January 2, 2014

Viennese Café to Open Soon At Former Piccadilly Location

Between Small World Coffee, Rojo’s Roasters, Chez Alice, Infini T, and Starbucks, Princeton has its share of convivial coffee and tea houses. But a café preparing to join the lineup by early next month will add a new dimension to the coffee shop experience, according to its proprietor.

Café Vienna, under construction at the Nassau Street storefront previously occupied by The Piccadilly, is being designed to fill a previously untapped niche. “This will be a totally different experience, a European café,” said Anita Waldenberger, who has spent four years preparing to open the coffee house based on those in her native Austria. “The products we will offer are unique. I want to bring the best quality and consistency to town. That is very important to me.”

Most anyone who has visited Vienna knows about the rich Sacher tortes, marzipan cakes, apple strudels and other authentic Viennese desserts served in the city’s cafés. Those delicacies will be on the menu, Ms. Waldenberger said, and some of them will be lower in calories than customers might expect. “We are very calorie conscious,” she said. “We worked with a pastry chef for more than six months to make lower calorie cakes that are good.”

Also planned are organic teas, breakfast sandwiches, and other items. “We’re still working on the menu,” Ms. Waldenberger said.

The concept of a Viennese café occurred to Ms. Waldenberger after moving to Princeton with her husband in 2004. She had first visited a few years earlier. “I fell in love with the town,” she said. “The coziness, the atmosphere — it reminded me so much of home.”

The idea began to take shape during a visit from her family. “My brother said to me, ‘You need to open a Viennese café in Princeton,” she recalled. “And that has been my goal since then, about four years ago.”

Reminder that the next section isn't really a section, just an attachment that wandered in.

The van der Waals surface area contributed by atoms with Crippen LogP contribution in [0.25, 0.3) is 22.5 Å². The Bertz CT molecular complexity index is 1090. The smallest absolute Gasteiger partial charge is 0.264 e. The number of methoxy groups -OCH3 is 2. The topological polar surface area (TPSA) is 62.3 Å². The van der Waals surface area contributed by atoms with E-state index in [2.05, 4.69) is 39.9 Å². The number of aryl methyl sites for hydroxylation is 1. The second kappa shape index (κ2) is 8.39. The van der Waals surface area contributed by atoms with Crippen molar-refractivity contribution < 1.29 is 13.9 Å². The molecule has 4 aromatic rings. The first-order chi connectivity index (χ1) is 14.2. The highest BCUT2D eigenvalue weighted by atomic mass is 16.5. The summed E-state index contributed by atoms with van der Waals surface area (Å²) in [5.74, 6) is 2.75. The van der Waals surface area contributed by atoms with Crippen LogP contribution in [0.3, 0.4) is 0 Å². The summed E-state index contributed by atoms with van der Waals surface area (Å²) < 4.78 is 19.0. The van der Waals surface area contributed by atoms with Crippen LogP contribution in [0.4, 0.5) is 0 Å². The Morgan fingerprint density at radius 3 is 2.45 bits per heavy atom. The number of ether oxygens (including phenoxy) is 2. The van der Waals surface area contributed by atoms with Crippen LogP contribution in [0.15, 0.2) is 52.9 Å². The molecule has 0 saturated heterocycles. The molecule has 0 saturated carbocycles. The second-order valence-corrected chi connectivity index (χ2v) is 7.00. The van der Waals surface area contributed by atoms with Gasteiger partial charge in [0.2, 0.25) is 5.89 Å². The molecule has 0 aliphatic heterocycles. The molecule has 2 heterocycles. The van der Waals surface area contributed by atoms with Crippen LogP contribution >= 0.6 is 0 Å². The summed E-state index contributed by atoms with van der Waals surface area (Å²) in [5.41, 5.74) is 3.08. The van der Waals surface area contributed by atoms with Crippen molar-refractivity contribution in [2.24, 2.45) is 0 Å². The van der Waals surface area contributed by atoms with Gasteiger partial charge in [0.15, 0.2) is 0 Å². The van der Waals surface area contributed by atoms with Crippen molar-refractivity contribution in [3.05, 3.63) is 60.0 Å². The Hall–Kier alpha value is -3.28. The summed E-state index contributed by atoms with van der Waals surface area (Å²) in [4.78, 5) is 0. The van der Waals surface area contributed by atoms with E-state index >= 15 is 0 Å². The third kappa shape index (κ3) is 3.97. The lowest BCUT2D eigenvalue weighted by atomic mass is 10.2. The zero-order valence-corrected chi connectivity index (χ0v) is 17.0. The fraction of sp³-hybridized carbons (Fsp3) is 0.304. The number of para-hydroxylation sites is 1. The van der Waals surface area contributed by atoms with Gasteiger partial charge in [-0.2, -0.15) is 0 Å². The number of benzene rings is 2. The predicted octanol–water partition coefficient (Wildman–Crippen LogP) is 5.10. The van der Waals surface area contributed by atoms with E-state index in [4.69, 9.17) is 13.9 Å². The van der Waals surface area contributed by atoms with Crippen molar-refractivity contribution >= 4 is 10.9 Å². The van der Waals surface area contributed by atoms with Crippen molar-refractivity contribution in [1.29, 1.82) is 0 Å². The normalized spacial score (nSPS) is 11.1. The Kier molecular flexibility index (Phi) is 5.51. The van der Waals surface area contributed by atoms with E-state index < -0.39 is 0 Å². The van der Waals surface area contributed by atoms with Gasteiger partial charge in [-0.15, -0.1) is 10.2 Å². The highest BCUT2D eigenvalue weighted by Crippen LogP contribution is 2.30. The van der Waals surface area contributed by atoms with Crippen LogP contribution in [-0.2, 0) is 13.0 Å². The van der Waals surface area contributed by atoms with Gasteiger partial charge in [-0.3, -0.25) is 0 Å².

After going to school in Vienna, Ms. Waldenberger worked in a five-star hotel called Warmbad Villach, learning several aspects of the business. She moved to the United States in 1978 to learn English, and decided to stay. Work with a German bank followed before Ms. Waldenberger switched to commercial real estate, which she still practices on a limited basis.

The hotel business has stuck with her. “I always enjoyed helping the guests,” she said. “And I want to bring that level of service to the café.”

Ms. Waldenberger credits the retired professionals at Princeton SCORE, especially Bill Lichtman, with helping her get the business on track. The town was also open to the idea. “I’m very grateful for the opportunity they have given me,” she said. “The idea was very well received.”

Construction on the café began in October. Ms. Waldenberger’s concept is for a modern, yet cozy, interior. At 870 square feet, the café will accommodate seating for 15 inside, and more outside during the warmer months. There will be an exposed brick chimney and mirrors.

Most crucial is the coffee, which will be “world class, served using a state of the art coffee machine,” Ms. Waldenberger said. “It will be totally different from every other coffee in town. I won’t tell you how; that’s our secret.”

Ms. Waldenberger will be the café’s manager. She is anxious to put her experience in the service industry to work. “I know I have something very different,” she said. “I’ll be serving the community and their guests at a higher level, while also appealing to the young in a style that’s modern and hip. This is an international community and I look forward to serving, bringing the uptown and downtown together.”